Wednesday, May 07, 2008

Didn't Realize How Much Andrew Sullivan Personally Dislikes The Clintons

I don't share Andrew Sullivan's strong personal disliking for Hillary and Bill Clinton. The strong adjectives he uses to describe both Bill and Hillary Clinton as "frauds", quoting others who classify Hillary as "narcissistic" and "hungry for power" (as if every Presidential candidate isn't), and Hillary and Bill as "shameless" for competing.

His choice of what to blog about often sends jabs a-flying at New York's feisty Senator. His lending of any credence to any meaningful power behind the Limbaugh smoke-and-mirrors "Operation Chaos" leaves me scratching my head. Dream-scenarios about Obama grace his recent front page. His lending of the aura of any respect to a blogpost where Bill Clinton is substituted for Jeremiah Wright in a negative attack-analogy is one of the most pathetic tributes to Hillary-hate that I've seen.

I haven't read his blog in a while, but I liked his recent idea about a fusion-ticket, so I decided to read more of what he had to offer. As a person who's remained neutral since John Edwards suspended his campaign, I have to say that I'm bowled over by Mr. Sullivan's startling lack of objectivity.

But a blogger isn't required to be objective, is he?

Still, I think Andrew's all-too-happy report about African Americans sticking it to the Clintons is a major tribute to what ails the Democratic party right now. Here's the not-so-nice things Mr. Sullivan had to say on the subject:
"Here's what now seems obvious: African-American voters killed the Clinton candidacy. It is a fitting end to the Clintons' campaign and an almost Shakespearean coda to their career. The Clintons were exposed in their long-running exploitation and reliance on minority votes. No group was more loyal to them than African-Americans; and in the end, like everyone else, African-Americans realized that the Clintons are frauds, disloyal to the core, cynical to their finger-tips, and finally, finally, returned the favor."
To read this, one would think that any politician who eventually became a beloved leader has never exploited anyone or pandered to any group before in all of America's history. How much would it hurt Mr. Sullivan to admit that African Americans saw an African American who was becoming more and more inspiring and popular by the day and decided that they were going to support him because he reminded them of themselves and their own personal struggles? But, no-o-o-o. Framing their pride and joy in voting for an African American who has the potential to be a great leader has to involve sullying Obama's "narcissistic", "power-hungry", and "shameless" competition.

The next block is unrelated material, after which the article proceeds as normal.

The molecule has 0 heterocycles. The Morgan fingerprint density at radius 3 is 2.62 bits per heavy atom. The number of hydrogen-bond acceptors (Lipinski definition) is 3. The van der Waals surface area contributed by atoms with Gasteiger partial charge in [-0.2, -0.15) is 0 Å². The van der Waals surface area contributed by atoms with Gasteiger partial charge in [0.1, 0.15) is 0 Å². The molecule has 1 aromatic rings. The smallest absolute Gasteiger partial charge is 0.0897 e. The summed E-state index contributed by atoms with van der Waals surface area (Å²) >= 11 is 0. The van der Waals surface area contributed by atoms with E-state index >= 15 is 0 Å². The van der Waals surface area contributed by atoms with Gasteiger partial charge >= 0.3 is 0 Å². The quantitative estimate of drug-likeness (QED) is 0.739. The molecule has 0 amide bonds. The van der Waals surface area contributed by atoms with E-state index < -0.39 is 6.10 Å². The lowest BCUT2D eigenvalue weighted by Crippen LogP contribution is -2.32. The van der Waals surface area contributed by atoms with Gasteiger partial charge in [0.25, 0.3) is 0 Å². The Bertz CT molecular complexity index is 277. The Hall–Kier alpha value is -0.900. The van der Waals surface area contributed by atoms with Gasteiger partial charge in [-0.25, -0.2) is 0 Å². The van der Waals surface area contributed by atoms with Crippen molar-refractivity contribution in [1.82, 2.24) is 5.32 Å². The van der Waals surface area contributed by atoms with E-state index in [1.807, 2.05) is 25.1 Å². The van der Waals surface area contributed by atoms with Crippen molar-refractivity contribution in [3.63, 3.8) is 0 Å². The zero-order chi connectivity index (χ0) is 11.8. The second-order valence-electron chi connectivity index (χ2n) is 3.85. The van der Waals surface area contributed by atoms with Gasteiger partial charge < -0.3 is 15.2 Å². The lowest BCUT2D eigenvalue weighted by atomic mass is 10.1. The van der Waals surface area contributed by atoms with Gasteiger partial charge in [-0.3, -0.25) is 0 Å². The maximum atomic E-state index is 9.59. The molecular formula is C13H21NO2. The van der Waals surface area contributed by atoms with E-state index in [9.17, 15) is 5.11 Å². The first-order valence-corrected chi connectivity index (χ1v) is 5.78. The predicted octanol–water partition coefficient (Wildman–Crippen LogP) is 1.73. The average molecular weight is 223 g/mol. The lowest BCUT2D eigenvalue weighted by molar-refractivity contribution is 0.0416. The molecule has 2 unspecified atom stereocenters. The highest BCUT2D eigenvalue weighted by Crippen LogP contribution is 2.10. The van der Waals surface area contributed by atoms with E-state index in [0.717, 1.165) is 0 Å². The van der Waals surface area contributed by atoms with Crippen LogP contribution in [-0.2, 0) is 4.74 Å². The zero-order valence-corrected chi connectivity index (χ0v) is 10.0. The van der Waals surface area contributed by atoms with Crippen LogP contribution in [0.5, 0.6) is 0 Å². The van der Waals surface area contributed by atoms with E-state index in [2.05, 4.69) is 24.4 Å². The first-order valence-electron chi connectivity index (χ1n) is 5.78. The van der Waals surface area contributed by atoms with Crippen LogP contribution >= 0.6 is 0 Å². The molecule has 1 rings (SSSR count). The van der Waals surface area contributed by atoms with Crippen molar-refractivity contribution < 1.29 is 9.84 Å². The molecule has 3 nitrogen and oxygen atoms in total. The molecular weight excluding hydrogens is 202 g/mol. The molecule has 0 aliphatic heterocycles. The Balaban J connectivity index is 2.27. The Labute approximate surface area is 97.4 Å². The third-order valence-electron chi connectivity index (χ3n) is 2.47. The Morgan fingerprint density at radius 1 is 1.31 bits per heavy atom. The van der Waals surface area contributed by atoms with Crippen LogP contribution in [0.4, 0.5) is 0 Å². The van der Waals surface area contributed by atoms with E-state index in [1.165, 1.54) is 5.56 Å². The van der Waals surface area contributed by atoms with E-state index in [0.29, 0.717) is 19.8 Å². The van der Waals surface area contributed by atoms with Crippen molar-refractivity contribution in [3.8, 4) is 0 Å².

Please. About his theory on African Americans crushing Mrs. Clinton, Mr. Sullivan gushes, "How wonderful. How poignant." (That's just creepy). Who's exploiting African Americans here?

What the perpetuation of this theory does, however, is to underscore Mr. Sullivan's own reasons for believing a fusion-ticket will be what carries the Democrats over the finish line as winners in November. If the voting public puts any stock in the race-issue as Mr. Sullivan himself is framing it, there will be natural race-based animosity. A brief review of our Anthropology 101 and Sociology 101 textbooks will show you it's true. I believe the last thing Mr. Obama would want is to have the Democratic voters who've supported Mrs. Clinton believe that it was African-Americans, as a group, who'd willfully denied her the nomination they'd so heartfully desired to see. Putting Mrs. Clinton on the ticket (if Obama gets the nomination) will bring Obama closer to his own stated bring all people together (begining with Democrats who he'll need to come out in as large numbers as possible) in a country where too many have bought into racial stereotypes and Hillary-hatred....the kind that started irrationally and has grown into a myth ... the very kind that I see Mr. Sullivan most unfortunately promoting in his analysis.

There's a lot of people who've looked up to Mr. Sullivan and his views. I think it's obvious that I'm disappointed in the way he's used his prominence to perpetuate this line of thought.